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Introduction to Polish Private International Law 3rd Classes. Dr. Mateusz Pilich Chair of Int’l Private and Trade Law, University of Warsaw. Structure of the Conflict Law Rules (A Supplement). Various Types of PIL Rules. Basic division:

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introduction to polish private international law 3rd classes

Introductionto Polish Private International Law3rd Classes

Dr. Mateusz PilichChair of Int’l Private and Trade Law,University of Warsaw

various types of pil rules
Various Types of PIL Rules
  • Basic division:
    • unilateral conflicts law rules (e.g. in German: einseitige Kollisionsnormen, in French: normes de conflit unilatérales) – they specify only the lex fori(i.e. the court's own law) as applicable
    • bilateral conflicts law rules (e.g. in German: allseitige Kollisionsnormen, in French: normes de conflit bilatérales) – they may specify a law of any country of the world as applicable (i.e. either lex fori or a foreign law – and hence called "bilateral")
  • Complex rules of PIL:
    • with alternative connecting factors: several laws may be applied on an equal footing (e.g. Article 1 of the 1961 Hague Form of Wills Convention)
    • with subsidiary connecting factors: there is a basic connection but also a 'weak' alternative in order to keep a status or act in question valid (e.g. Article 49 PILA)
    • with "ladder" of connecting factors: if the preceding connecting factor does not fit the facts of the case, the next one steps in (e.g. Article 51 PILA)
law applicable vs lex
Law applicable vs Lex…
  • Law applicable:
    • national law which governs a given relationship, it applies under the rule of conflict of laws
    • in many European languages (but not in English!) called in a similar way, e.g.: German: das Statut, Dutch: statuut; Polish: statut; French: le statut; Spanish: el estatuto
    • Used to designate the object for which the connection is being sought
    • We say in English e.g. the "law applicable to contracts" but in Spanish we may say "el estatuto contractual", in Dutch "het contractuele statuut", in German "das Vertragsstatut", in Polish "statut kontraktowy"
  • Lex:
    • means "the law" in Latin
    • Commonly used together with a proper Latin noun in the genitive, in order to denote the connecting factor
    • E.g. Article 11 (1) – the applicable law is the law of one's nationality – in Latin: lex patriae; Article 41 (1) – the applicable law is the law of the situation of tangible property – in Latin: lex situs rei or lex rei sitae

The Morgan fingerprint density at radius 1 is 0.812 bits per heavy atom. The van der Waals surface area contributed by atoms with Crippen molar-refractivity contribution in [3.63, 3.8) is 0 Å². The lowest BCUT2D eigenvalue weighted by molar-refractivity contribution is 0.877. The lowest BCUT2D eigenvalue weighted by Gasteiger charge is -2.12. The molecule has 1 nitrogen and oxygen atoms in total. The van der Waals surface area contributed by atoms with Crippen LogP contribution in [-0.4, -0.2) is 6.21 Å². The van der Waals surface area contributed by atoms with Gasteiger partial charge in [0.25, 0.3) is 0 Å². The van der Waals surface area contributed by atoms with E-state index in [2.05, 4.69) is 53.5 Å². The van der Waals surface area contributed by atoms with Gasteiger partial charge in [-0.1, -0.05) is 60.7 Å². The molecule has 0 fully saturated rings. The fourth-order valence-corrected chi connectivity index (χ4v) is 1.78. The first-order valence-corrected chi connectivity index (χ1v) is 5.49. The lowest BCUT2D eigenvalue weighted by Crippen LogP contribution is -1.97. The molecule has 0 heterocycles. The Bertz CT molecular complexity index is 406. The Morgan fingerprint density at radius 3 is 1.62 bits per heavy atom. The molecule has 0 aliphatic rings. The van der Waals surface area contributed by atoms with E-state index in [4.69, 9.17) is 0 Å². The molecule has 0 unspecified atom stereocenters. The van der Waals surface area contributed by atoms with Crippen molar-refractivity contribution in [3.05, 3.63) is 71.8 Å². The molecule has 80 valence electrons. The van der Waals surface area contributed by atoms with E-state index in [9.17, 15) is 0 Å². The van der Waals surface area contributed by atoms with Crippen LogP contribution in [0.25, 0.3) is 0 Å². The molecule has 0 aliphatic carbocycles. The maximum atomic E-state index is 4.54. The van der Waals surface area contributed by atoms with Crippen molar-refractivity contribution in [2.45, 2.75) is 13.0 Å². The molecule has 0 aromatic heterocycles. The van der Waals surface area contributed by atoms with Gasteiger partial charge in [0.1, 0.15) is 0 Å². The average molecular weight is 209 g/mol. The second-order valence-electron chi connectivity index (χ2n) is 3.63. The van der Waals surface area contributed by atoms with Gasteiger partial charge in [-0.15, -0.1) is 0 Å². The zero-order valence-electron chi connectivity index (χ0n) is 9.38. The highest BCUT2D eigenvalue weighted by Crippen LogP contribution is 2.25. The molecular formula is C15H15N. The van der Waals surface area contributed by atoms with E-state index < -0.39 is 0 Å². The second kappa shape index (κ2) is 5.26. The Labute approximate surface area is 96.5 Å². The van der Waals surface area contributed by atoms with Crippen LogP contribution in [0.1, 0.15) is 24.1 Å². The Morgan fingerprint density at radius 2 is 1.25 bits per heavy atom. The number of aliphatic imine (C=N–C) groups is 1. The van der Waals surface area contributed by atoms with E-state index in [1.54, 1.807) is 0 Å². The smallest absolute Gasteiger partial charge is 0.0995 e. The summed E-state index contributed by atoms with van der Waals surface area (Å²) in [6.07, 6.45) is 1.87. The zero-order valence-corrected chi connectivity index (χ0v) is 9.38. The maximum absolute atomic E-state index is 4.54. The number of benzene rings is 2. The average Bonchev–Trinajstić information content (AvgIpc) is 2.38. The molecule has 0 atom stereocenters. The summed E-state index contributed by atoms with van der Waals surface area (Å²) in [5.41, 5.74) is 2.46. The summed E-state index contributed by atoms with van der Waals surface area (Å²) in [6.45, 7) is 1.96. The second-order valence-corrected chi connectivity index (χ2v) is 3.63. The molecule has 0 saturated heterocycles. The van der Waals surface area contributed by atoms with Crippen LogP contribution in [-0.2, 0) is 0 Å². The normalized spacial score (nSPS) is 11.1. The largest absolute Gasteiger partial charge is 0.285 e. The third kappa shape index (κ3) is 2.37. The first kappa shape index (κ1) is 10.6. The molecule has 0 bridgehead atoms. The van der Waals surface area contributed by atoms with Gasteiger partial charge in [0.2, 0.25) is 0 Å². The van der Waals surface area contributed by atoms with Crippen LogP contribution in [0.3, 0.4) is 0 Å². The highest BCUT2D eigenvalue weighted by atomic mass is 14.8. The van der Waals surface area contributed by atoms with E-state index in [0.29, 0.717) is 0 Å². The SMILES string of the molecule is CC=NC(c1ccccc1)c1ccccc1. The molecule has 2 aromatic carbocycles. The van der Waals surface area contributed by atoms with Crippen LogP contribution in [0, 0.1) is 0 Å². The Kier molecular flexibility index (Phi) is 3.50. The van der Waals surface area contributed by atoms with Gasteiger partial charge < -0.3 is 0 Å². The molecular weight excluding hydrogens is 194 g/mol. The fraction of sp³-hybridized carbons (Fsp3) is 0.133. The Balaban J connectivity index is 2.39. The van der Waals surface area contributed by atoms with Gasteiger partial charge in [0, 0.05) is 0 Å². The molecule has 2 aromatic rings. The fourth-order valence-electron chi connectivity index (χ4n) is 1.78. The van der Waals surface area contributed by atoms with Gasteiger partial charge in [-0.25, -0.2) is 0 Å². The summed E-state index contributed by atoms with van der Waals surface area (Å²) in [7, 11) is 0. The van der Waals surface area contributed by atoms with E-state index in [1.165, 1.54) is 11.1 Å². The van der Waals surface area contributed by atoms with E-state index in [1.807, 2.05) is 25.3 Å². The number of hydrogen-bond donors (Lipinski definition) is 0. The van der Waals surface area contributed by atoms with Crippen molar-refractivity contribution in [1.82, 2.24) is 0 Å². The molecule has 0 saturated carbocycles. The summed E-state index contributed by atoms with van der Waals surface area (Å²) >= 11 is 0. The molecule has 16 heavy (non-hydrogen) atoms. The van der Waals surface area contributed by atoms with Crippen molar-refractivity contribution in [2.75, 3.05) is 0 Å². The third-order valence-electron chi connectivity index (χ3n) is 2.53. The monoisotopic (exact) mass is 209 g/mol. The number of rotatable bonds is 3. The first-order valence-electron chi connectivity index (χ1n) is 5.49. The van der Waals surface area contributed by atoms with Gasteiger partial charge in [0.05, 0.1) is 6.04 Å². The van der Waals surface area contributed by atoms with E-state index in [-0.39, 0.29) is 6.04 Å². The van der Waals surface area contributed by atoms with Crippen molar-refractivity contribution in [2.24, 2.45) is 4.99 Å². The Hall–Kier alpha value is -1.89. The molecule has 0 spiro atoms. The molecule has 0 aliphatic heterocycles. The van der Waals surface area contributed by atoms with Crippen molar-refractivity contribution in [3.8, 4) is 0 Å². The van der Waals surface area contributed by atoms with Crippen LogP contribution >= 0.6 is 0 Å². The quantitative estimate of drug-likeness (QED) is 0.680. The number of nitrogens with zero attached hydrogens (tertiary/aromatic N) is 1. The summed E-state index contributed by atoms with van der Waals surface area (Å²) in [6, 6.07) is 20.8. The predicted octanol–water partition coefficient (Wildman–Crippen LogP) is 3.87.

characterization in the conflict of laws
Characterizationin the Conflict of Laws
  • Case study No. 1

An Iraqi national Ali Hassan S. worked as a translator for the Polish troops. After accomplishing his mission, he was evacuated to Poland together with his familiy. In December 2013 his wife Fatima S. demanded a divorce decree, basing her claim on the contention that her husband had not performed his duty to pay a dowry (al-maar), which is a kind of the 'price' for a bride in the Arabic countries – a 'consideration' for marrying a woman.

  • Case study No. 2

A rich Polish businessman Jan Z. is suffering from a mortal illness. Expecting the coming death, he asks his lawyer to found a trust in Malta, where he has registered a limited liability company and invested a considerable sum of money. Trust beneficiaries would be his three minor sons. The wife of Jan Z. gets to know of her husband's intention and raises her objection against it.

  • Case study No. 3

The Polish national Adam C. is married with the German national Louise C. The couple lives in Germany. After the death of Adam C., who instituted his Polish natural daughter as a testamentary heir, the latter is sued by the widow for payment of the equalization of the accrued gains ('Zugewinnausgleich'), i.e. the part of the value of the deceased spouse's property in the case of the marriage termination.

roots of the problem
Roots of the Problem
  • Characterization called in other European languages as a "qualification" (so, respectively, e.g. in the French, German, Spanish, Italian, Polish legal vocabulary)
  • Looking for the law applicable, the court has always to choose a proper conflicts rule (into which legal category the facts of the case are to be placed?)